Here is a nice web app for Twitter built by Alexander Taub and Michael Schonfeld. It’s very simple and straight forward, asking “who’s your MVF” – most valuable follower. You login via Twitter and authorise the app to dig around in your follower list, and after a few moments it tells you which of your followers has the largest following. OK, so it’s not necessarily your most valuable, but your most popular – even still, it’s an interesting question to ask of any audience.
About two years ago I wrote that Social Media is Not Sexy. This post was about the business challenges of social media and just how complex, challenging and incremental it can be within large scale, enterprise sized businesses.
About eight or nine months after writing this post I took on a new role with SAP’s Premier Customer Network. I’d already launched an online platform for SAP’s education team with a heavy social media element – and this new opportunity to work closely with the world’s largest companies in a social media focused role sounded fantastic. But what would it really take? How far could we go? Would it be as unsexy as I thought?
I can recall speaking with Mike Hickinbotham who suggested that there WAS a deep down sexiness to getting big companies to engage in social media. And he should know, working with one of Australia’s largest companies, Telstra – but his point was not necessarily about the glitz and glamour that comes with flashy campaigns – it was about the slow burn that comes from changing the nature of the relationships that we have with our customers.
Over the last 12 months or so, we have been working with some of SAP’s most strategic customers in this way – creating a secure, closed community called PCN Connect. It is still early days – but it is exciting – and maybe even a little sexy – to see this site come to life.
Here’s a taste of our journey so far. But like any social business initiative – there is still a way to go – and it gets more interesting with every step.
I can remember way back in the early days of the web that we used to count hits. This basically meant that we would count every element on the web page as a single item and each time it was displayed, we would get a “hit”. So a page with ten items would rate as ten hits. This would get people very excited! “My page got 1000 hits” could translate to as little as one visitor if you have 1000 items on your page.
Of course, to the web novice, 1000 hits sounded great.
As we got savvier – and as the number of web users grew – we started counting visitors. And then unique visitors. And then repeat visitors. We started to think of our websites as destinations – as homes for our content, our ideas, products and services.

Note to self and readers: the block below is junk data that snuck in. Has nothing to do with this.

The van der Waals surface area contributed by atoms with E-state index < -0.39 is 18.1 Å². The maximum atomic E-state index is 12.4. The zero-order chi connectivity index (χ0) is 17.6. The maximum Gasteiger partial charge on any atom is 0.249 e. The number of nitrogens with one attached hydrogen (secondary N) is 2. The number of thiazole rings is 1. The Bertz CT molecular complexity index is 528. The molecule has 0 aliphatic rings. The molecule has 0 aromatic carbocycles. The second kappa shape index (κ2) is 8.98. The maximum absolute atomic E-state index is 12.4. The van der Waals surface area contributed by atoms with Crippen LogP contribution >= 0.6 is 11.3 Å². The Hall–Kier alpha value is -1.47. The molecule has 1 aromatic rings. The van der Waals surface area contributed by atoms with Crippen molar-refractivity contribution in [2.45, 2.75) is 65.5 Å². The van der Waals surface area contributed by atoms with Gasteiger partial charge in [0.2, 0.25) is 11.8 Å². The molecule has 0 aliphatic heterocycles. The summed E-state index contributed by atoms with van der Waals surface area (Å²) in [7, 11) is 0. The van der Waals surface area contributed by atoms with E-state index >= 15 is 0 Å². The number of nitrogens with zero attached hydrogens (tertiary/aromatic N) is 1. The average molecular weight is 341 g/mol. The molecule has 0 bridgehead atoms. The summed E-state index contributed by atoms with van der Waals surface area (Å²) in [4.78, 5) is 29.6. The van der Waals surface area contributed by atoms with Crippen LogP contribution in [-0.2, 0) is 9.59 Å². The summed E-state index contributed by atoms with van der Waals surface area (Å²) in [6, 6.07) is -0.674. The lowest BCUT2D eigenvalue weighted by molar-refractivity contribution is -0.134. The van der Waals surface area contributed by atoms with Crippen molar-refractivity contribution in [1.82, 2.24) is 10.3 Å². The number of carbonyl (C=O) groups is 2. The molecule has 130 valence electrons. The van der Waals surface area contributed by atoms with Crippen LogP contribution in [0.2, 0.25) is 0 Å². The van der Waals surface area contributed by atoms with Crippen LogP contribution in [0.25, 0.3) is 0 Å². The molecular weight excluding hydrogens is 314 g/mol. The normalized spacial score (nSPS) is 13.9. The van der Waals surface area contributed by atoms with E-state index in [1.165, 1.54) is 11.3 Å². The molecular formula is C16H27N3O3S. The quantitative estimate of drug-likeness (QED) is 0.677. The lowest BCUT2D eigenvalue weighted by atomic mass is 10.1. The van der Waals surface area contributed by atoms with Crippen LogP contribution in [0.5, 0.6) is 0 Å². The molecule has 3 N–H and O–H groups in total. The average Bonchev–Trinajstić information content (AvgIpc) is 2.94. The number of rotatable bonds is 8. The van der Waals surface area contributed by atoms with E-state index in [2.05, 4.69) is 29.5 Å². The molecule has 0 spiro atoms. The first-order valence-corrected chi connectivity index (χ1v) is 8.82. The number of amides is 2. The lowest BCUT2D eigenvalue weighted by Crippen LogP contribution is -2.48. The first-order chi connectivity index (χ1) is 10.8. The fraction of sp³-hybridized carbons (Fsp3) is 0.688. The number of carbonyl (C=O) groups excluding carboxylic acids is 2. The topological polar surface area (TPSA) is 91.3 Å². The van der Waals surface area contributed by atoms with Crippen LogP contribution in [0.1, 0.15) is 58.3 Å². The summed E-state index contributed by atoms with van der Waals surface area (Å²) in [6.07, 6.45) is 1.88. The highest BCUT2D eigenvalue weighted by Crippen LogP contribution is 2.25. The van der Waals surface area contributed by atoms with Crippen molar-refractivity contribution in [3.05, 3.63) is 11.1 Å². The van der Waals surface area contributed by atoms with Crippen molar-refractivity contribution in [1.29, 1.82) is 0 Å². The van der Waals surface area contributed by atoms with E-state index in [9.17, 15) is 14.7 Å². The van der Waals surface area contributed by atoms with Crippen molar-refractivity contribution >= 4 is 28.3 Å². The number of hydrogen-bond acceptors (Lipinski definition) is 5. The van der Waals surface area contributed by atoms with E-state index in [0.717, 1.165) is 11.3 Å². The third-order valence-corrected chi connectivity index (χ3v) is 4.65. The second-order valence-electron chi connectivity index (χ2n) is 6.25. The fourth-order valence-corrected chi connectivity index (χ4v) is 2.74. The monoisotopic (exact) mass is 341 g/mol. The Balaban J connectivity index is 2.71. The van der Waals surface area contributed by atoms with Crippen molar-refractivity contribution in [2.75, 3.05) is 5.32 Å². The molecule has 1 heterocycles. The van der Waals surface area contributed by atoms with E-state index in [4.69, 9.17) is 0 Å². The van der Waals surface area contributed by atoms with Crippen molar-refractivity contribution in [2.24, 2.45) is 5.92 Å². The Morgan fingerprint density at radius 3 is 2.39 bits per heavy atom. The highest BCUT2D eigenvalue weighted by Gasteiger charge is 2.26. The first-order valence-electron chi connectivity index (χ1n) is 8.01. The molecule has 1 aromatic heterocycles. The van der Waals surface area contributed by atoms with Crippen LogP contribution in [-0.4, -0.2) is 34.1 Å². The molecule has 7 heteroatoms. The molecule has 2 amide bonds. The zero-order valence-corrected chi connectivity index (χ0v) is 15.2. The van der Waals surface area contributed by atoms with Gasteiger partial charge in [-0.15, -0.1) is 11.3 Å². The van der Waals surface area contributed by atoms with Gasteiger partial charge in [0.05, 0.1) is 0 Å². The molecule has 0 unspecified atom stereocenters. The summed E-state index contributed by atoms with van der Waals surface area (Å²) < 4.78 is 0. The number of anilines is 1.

But, inevitably, someone asks about ROI. What is the value of the transactions that come in when measured against the money spent in creating, maintaining and improving your web presence? In the early days of the web, the cost of implementing a payment gateway was astronomical, so very few businesses could afford it. (These days, you can implement a PayPal gateway with a few clicks and a couple of hours!)
But those businesses that got involved in online commerce early were able to learn valuable lessons. The value to their business was not in the transactions that came through the web (as a channel). What they gained was an understanding of the web AS a business. They learned how to translate business models into the online space – focusing on the hard metrics (ie revenue) rather then hits, visitors etc.
In the online world – where attention is scarce – your challenge is to convert your website visitor’s attention, interest and trust into something more tangible for your business. Sometimes that is not transactional – perhaps you want to grow a community or position yourself as a thought leader (if so, think through the appropriate metrics such as subscriber numbers, inbound links, community membership).
Now – make the hard decision.
Divide those numbers by your traffic figures. What is the conversion percentage (ie how many “visitors” sign up or subscribe)?
Relentlessly focusing on that per-visitor statistic will help you improve your efforts and achieve your objectives. Just take a look at the graph above from the Silicon Alley Insider (via the Measurement Standard). Amazon drives conversion at every opportunity – and the results show. Make just one change to your site and see what impact it has. Keep refining it until you see improvement. And once your site is more relevant to your audience – and is easier for them to use – watch as your conversion rates improve.